- [ ] everything from `StdOverloaded`
- [ ] ...
_specific_ classes are for example:
- [ ] `JSONEncode, JSONDecode` from `Text.JSON`
- [ ] ...
## OS/Architecture specific functionality
When implementing functionality that is OS or Architecture specific it is preferred to implement it for all platforms.
This means that it is preferred to define a common interface to offer the same functionality on all platforms.
However, this is not always possible (e.g. PseudoTTY support is not available on windows) and therefore this is not mandatory.
The following guidelines should be adhered to when developing libraries for the
Clean Platform library collection.
== Type names ==
The names of types should be clear and informative, and should always start
with a capital. If the name of a type consists of multiple words, each new
word should start with a capital. The constructors of a type should also start
with a capital. Whenever the name is an abbreviation the abbreviation should be
written using only capitals (e.g. GUI,SQL,HTTP).
== Function names ==
Function names should *not* start with a capital, but when a function consists
of multiple words, each new word, except the first one should start with a
capital. By starting types and constructors with a capital and, functions
without one, the difference between a constructor and a function is immediately
clear for the reader of a program.
== Module names ==
For modules, the same guidelines apply as for naming types. Names should be
informative and preferably short. When a library module is not meant for direct
imports by end users, but should only used by experts in modules that for
example provide a more friendly interface, you should prefix the name of that
module with an underscore character.
== Argument order ==
While there are no hard demands on the order in which you specify the arguments
of functions, there are two rules which make your functions easier to use and
somewhat more clear:
* State representing arguments such as the common *World type argument,
should be at the end of the argument list.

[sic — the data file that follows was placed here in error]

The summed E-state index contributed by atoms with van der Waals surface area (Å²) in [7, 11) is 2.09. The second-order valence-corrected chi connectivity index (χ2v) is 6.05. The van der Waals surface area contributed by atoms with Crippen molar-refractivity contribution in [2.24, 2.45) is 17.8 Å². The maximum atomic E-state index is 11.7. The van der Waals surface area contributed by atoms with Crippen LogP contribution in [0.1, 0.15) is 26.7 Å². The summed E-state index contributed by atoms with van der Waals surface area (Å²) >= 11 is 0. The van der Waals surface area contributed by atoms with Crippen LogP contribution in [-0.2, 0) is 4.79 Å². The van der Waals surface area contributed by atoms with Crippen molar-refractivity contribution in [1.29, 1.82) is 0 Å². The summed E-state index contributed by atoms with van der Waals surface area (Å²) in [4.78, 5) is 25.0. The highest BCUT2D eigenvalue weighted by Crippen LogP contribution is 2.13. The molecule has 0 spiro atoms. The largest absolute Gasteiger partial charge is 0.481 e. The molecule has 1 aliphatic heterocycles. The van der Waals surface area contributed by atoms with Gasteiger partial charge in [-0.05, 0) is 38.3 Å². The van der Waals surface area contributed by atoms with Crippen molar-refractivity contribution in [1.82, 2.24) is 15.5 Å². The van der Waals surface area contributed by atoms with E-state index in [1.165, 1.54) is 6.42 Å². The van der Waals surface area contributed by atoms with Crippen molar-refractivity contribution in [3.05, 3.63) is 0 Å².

* Arguments which are used as "options" in some way should be at the
beginning of the arguments. This makes it easy to pass in options by
currying.
== Comments ==
A concise description of the purpose of a function and the meaning of its input
and output parameters should be present in the .dcl file for all exported
functions. Comments are specified as follows:
/**
* This function is the identity.
*/
id :: a -> a
id x = x
The @param notation (similar to JavaDocs) can be used to clarify the arguments
separately.
== Layout ==
Whitespace and new lines can be used to format code nicely. When tabs are used
for alignment, they are considered to be fixed to four spaces.
== Exporting functions and types ===
Definition modules (.dcl) must be very specific about the modules they import
because everything imported in a definition module is exported as well,
increasing the chance of name collisions. To minimize the chance for
collisions, adhere to the following conventions:
* Explicitly import the types and classes you need for specifying the type
signatures by using the "from ... import ..." notation.
* Only ever import an entire module with the "import ..." notation if you
really truly want to re-export the entire module.
Implementation modules can be more liberal with what they import.
......@@ -4,6 +4,7 @@ Environments
EnvironmentName: Clean Platform
EnvironmentPaths
Path: {Application}\Libraries\StdEnv
Path: {Application}\Platform\src\libaries\Platform-x86
Path: {Application}\Platform\src\libraries\OS-Independent
Path: {Application}\Platform\src\libraries\OS-Independent\Data
Path: {Application}\Platform\src\libraries\OS-Independent\Database
......
......@@ -4,6 +4,7 @@
Path: {Application}/lib/StdEnv
Path: {Application}/lib/Generics
Path: {Application}/lib/StdLib
Path: {Application}/lib/clean-platform/Platform-x86
Path: {Application}/lib/clean-platform/OS-Independent
Path: {Application}/lib/clean-platform/OS-Independent/Data
Path: {Application}/lib/clean-platform/OS-Independent/Database
......
......@@ -4,6 +4,7 @@
Path: {Application}/lib/StdEnv
Path: {Application}/lib/Generics
Path: {Application}/lib/StdLib
Path: {Application}/lib/clean-platform/Platform-x86
Path: {Application}/lib/clean-platform/OS-Independent
Path: {Application}/lib/clean-platform/OS-Independent/Data
Path: {Application}/lib/clean-platform/OS-Independent/Database
......
definition module System.OS
OS_NAME :== "Android (32-bit)"
OS_PATH_SEPARATOR :== '/'
OS_NEWLINE :== "\n"
IF_POSIX_OR_WINDOWS posix windows :== posix
IF_WINDOWS win other :== other
IF_WINDOWS32 win other :== other
IF_WINDOWS64 win other :== other
IF_POSIX posix other :== posix
IF_LINUX linux other :== linux
IF_LINUX32 linux other :== linux
IF_LINUX64 linux other :== other
IF_MAC mac other :== other
IF_ANDROID android other :== android
implementation module System.OS
definition module System._Platform
import System.Platform
CURRENT_PLATFORM :== Android32
implementation module System._Platform
definition module System.OS
OS_NAME :== "Android (64-bit)"
OS_PATH_SEPARATOR :== '/'
OS_NEWLINE :== "\n"